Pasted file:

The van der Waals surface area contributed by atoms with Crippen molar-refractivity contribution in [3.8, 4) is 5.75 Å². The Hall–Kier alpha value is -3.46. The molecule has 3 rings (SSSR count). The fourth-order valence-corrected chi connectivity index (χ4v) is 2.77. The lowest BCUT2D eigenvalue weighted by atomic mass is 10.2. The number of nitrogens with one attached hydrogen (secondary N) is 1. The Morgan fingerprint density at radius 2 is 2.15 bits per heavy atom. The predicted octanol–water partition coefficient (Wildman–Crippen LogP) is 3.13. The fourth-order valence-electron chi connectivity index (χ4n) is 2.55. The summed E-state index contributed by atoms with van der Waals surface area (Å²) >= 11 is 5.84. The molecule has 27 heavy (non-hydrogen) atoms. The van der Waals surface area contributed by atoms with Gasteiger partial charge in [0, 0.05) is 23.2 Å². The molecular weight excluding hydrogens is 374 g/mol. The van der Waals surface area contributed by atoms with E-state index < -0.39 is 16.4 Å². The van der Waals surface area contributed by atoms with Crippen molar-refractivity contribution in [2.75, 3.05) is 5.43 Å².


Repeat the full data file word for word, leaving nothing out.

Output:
The van der Waals surface area contributed by atoms with Crippen molar-refractivity contribution in [3.8, 4) is 5.75 Å². The Hall–Kier alpha value is -3.46. The molecule has 3 rings (SSSR count). The fourth-order valence-corrected chi connectivity index (χ4v) is 2.77. The lowest BCUT2D eigenvalue weighted by atomic mass is 10.2. The number of nitrogens with one attached hydrogen (secondary N) is 1. The Morgan fingerprint density at radius 2 is 2.15 bits per heavy atom. The predicted octanol–water partition coefficient (Wildman–Crippen LogP) is 3.13. The fourth-order valence-electron chi connectivity index (χ4n) is 2.55. The summed E-state index contributed by atoms with van der Waals surface area (Å²) >= 11 is 5.84. The molecule has 27 heavy (non-hydrogen) atoms. The van der Waals surface area contributed by atoms with Gasteiger partial charge in [0, 0.05) is 23.2 Å². The molecular weight excluding hydrogens is 374 g/mol. The van der Waals surface area contributed by atoms with E-state index < -0.39 is 16.4 Å². The van der Waals surface area contributed by atoms with Crippen molar-refractivity contribution in [2.75, 3.05) is 5.43 Å².